Alfred Whiting, Confederate Camp Servant
and Community Leader
and Community Leader
This page is a work in progress. We would appreciate help in enlarging the history of our African-American citizens, particularly those who were emancipated by the Civil War and those who were manumitted by their owners before or during the Civil War.
Alfred Whiting became a leader of the African-American community. He was one of the men who in January 1867 formed the Colored Benevolent Association that founded the Benevolent Cemetery below Indian Mound Cemetery. The photograph of him was made at a Confederate Reunion in Moorefield on October 9, 1912. Mr. Whiting attended many Confederate reunions because he had been the "body servant" of Isaac Brady of Hampshire County during Brady's time as a soldier in the Civil War. Mr. Whiting died on March 6th 1922. Evidence points to the fact that he is buried in the Mt. Pisgah Benevolent Cemetery in Romney although there is not a marker for him. He and Ann Eliza Banks were married on November 23, 1865. She is buried in Mt. Pisgah Benevolent Cemetery in Romney. Click on photo to see an enlargement.
We appreciate the research of Jane Ailes who has sent information on the manumission of Alfred Whiting. In Deed Book 59, page 139 of the Frederick County, Virginia, deed books James Gibson frees several slaves including a boy named Alfred who is at the time about five years old and is to be free on January 1st of 1852. The document was signed by Gibson on September, 1831 and recorded on February 6, 1832. According to this information Alfred would have been 96 years old at his death. However, Mr. Gibson may not have known the exact date of his birth as mentioned in the Review obituary. Jane Ailes also supplied the second obituary; the newspaper source is unknown, but it may have been the Hampshire Review.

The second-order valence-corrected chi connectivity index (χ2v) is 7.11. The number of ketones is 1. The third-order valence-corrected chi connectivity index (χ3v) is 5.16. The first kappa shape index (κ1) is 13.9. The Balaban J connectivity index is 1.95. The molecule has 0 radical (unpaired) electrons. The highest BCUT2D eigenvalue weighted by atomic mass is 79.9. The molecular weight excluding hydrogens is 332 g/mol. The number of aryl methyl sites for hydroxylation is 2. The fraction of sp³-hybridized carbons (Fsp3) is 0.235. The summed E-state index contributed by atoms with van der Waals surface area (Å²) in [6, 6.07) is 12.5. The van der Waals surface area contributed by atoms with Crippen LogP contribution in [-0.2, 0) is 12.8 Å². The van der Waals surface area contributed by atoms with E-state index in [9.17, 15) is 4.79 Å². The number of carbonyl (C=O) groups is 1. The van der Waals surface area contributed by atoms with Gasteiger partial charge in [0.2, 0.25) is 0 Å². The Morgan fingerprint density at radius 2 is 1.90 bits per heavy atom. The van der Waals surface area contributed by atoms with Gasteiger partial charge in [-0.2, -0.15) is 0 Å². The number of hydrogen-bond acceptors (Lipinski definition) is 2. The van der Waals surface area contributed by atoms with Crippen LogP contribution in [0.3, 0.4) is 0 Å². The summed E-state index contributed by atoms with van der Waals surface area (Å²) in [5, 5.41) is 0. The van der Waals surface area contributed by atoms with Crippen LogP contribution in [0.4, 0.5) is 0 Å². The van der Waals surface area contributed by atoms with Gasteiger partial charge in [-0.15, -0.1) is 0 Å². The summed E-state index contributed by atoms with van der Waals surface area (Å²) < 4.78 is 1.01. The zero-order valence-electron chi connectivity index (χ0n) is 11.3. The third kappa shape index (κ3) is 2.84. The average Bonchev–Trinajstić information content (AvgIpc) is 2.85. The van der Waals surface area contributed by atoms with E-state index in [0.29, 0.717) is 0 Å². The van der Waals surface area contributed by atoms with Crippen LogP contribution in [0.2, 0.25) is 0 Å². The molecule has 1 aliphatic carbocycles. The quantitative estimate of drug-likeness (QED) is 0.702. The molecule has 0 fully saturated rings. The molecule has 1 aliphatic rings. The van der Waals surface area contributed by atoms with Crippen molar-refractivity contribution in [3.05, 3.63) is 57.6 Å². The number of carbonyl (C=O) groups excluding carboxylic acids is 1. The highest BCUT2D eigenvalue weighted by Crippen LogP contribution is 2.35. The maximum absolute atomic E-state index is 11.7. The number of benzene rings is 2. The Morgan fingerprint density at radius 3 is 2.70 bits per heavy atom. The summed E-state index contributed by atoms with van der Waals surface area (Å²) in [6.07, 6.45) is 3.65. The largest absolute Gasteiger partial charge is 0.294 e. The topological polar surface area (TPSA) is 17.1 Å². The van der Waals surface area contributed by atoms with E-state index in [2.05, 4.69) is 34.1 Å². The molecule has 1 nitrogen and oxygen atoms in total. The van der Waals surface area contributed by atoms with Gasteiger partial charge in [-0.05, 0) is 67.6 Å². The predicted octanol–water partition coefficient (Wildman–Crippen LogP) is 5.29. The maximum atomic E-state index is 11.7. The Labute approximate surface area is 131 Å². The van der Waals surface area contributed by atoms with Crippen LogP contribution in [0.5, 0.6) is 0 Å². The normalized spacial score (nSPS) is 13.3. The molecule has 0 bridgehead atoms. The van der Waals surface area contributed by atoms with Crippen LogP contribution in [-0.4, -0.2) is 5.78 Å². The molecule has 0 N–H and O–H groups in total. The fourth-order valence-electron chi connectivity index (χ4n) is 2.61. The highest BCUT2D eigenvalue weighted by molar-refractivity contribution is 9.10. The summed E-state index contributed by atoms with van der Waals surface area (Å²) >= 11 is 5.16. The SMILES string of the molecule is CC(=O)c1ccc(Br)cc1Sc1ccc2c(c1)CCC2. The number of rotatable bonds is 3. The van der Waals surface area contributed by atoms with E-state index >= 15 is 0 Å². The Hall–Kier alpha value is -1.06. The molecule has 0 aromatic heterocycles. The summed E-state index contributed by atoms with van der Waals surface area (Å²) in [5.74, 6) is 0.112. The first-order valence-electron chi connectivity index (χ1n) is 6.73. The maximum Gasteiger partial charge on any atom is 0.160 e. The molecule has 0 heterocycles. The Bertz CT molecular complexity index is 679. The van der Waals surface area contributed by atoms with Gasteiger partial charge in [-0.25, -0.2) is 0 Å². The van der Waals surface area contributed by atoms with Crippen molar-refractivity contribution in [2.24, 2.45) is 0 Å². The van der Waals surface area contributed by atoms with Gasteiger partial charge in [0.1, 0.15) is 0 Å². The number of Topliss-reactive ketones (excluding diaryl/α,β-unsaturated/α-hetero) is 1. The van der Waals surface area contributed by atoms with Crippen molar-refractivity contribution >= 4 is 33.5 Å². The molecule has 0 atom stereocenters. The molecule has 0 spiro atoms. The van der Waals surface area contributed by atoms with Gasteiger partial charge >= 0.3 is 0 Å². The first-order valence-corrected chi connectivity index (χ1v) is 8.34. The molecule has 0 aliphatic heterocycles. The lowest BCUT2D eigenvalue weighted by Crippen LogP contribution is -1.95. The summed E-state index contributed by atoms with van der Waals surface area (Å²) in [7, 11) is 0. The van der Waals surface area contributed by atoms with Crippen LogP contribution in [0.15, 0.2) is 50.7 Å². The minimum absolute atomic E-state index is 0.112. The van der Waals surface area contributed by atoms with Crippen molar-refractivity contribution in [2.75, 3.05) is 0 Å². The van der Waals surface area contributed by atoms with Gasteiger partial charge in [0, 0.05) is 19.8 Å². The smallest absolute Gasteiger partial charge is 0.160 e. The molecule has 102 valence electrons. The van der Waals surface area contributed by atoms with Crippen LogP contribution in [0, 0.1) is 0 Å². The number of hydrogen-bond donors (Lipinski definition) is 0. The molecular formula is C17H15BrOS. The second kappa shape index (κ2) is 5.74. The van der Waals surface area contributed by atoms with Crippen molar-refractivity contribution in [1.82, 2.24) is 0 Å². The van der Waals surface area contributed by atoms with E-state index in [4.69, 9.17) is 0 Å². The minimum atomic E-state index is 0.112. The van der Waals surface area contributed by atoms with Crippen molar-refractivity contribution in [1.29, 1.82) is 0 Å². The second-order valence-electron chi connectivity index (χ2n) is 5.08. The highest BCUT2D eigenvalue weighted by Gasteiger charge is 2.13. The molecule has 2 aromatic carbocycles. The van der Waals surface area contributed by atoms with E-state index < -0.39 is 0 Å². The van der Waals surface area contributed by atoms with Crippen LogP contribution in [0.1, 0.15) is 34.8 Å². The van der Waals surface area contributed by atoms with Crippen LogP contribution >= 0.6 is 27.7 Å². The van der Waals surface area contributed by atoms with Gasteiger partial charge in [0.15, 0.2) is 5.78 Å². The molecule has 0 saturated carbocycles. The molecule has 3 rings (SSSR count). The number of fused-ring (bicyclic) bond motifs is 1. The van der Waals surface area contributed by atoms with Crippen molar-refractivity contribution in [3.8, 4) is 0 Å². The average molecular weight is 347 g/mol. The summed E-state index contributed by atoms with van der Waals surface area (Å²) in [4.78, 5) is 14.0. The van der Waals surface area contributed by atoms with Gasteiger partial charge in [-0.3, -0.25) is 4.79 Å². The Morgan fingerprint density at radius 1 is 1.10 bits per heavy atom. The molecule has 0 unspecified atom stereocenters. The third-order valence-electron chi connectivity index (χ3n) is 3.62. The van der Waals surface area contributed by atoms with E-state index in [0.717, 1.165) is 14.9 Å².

This is a photo of a Confederate Veteran's Reunion in Moorefield, W. Va. on October 3, 1912. The individual third from the left in the front row is Alfred Whiting. He is, of course, the only African-American in the group. Click on the small photo to enlarge. An enlarged clip of Alfred can be seen by clicking here.
Below is an article courtesy of the Hampshire Review written by Rob Wolford as part of his Civil War series.
Please note that the Webmaster occasionally comments on outside articles listed here. In this case we note that the evidence that Mr. Whiting was a combat veteran is not supported by any documents. On the contrary, the obituary from the Hampshire Review (shown below Mr. Wolford's article) notes that Mr. Whiting served as "the body servent of Isaac T. Brady." Therefore we conclude that the fact Mr. Whiting is holding a rifle in the photo is simply done for effect, not to symbolize a combat role.
Contrary to what the article states we believe there is little if any support from reputable historians today for a significant number of African-American soldiers in combat. We leave it to the reader to sift through as many resources as possible before deciding on which side of this subject to take a stand. [sentence added 6/6/17]